The Storyteller" (from Illuminations) was one of my early critical influences. I read it as part of a project on narrative theory, my third year of college; since then, I have taken grad classes that dealt with Benjamin (one in particular that looked specifically at "The Storyteller"), and have come to realize Benjamin is far more complicated than I initially thought. Still, some of the basic things in that essay that really moved me still affect me strongly, and though they have deeper meanings and connotations and contexts than I fully grasp, they also retain their surface meaning(s). In other words: this is a simplistic view of a very complex text, and I am aware of that.
Experience, Benjamin tells us, and wisdom or counsel, are what the storyteller offers. And we are losing (have lost?) the ability to communicate experience; we have lost any counsel or wisdom we might have been able to offer. In Part VI of this essay (in the version linked to above) is the stuff that really hits home for me. Benjamin identifies as concomitant with the rise of capitalism the true menace to experience and storytelling: the rise and primacy of information.
Information replaces experience, replaces story. The already-explained and the instantly verifiable replaces the psychological work of the story-listener/reader and the art of experience and counsel-sharing of the storyteller.
Benjamin wrote this essay in the mid 1930s; I would argue that, in many ways, in mass popular culture, information has almost totally eclipsed experience and story. Or, perhaps, experience has been downgraded and filtered and collapsed into information.
You can see the replacement of story and art with information in a very vivid way if you pay a visit to Disney's Epcot Center in Florida. My family began making annual pilgrimages to Disneyworld when I was a small fry; my parents now "snowbird" not far from Orlando. When I visit them during my spring break, there is disneyfication. I get almost as much of a charge from the critical outrage I experience as I do from the pleasure of entertainment.
At any rate, for years I've been touring peacefully through the iconic attraction at Epcot, Spaceship Earth, the slow-moving ride inside the geosphere at the park's entrance (the "giant golf ball" to the uninformed). As a small fry, it was narrated by Walter Cronkite; as an older kid, it was revamped and narrated by Jeremy Irons in richly British accents. One particularly glorious moment comes when the ride vehicle rounds a corner to face a tableau of animatronic figures with masks in a Greek amphitheatre, and Jeremy intones "The theatre is born." (you can hear Jeremy say this around 3:45 in the above clip). The ride was a journey through the art of human communication, from cave paintings to the invention of papyrus "paper" to a common alphabet to the movable-type printing press to the explosion of art in the renaissance (pronounced by Jeremy, wonderfully British, as the renAYsance) to mechanical reproduction on a grand scale to films, television, radio, internet.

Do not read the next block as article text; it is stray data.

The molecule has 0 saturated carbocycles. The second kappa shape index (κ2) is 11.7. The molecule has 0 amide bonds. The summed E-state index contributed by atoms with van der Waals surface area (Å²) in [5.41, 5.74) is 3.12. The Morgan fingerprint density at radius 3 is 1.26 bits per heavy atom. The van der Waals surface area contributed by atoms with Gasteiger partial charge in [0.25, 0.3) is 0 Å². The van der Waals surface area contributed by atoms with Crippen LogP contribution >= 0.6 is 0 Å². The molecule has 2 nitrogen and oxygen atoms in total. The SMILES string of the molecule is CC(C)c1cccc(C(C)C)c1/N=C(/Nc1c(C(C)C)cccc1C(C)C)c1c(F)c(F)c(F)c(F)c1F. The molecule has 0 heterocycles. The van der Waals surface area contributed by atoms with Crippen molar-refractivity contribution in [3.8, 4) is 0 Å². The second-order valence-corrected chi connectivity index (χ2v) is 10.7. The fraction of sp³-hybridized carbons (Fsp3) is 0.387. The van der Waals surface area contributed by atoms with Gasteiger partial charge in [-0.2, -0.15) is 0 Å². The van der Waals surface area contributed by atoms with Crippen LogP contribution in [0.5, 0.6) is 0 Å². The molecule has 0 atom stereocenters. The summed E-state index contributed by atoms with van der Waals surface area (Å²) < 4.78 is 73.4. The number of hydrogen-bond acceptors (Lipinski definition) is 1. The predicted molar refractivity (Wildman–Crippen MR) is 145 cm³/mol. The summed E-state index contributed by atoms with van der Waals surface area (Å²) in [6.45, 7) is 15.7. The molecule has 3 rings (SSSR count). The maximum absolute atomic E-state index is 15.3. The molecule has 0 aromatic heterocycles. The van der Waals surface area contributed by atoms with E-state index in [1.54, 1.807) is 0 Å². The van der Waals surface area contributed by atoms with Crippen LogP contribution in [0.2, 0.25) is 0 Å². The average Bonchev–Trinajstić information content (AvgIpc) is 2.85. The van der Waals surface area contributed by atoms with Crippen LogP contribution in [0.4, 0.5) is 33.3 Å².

A recent reference to Spaceship Earth ("the most relaxing 15 minutes of your life") on the website of Karsten Knight plus my recent Florida/Disneyfication spring break, made Benjamin and Spaceship Earth to collide in my brain, prompting this (lengthy and link-riddled) post.
A year or two ago, however, sponsorship of the attraction changed hands from AT&T to Siemens. And the ride changed. A lot.
Now it's narrated by Judi Dench (anglophilia at epcot, what can I say?), and instead of being the story of communication, it's the story of information, and information technologies.
No longer do we have Jeremy Irons telling us that the Greeks elevated the spoken word to an art form, and the theatre is born; now, we have Dame Judi tell us that the Greeks founded schools, and developed mathematics, which lead to mechanical inventions that paved the way for technology.
In the former narrations, Glorious Rome falls to invaders, and thus the Dark Ages descend. "But all was not lost; far across the land, from Cairo to Cordoba, Jewish teachers and Islamic scholars continue the quest for knowledge." We learn that these Jewish and Islamic thinkers "shared new discoveries with all who would listen."
This is a bit of history that I don't think most people know about; we mostly get that Anglocentric history with the blacked-out bits of the dark ages, where Europe and the world just goes dark for a few centuries, until slowly, aided by unicorns and King Arthur, they pull themselves up into the medieval age, then the Renaissance. Meanwhile, everyone outside the white Christian world continues to writhe around in abject squalor and ignorance (see 7:20 or thereabouts for the best visual representation of this).
Obviously, this unicorns and ignorance version is utterly false; as Jeremy tells us, Jewish and Islamic scholars (in Spain, in much of North Africa and the Middle East) were working away, inventing modern medicine and any number of other things; meanwhile, all of Asia was clicking away, China leading the race of progress by a good many miles.
My point here is: Jeremy includes the non-Christian, non-white world, briefly, here. And it's a really important inclusion, one that makes note of both the preservation of and the continuance of scholarship.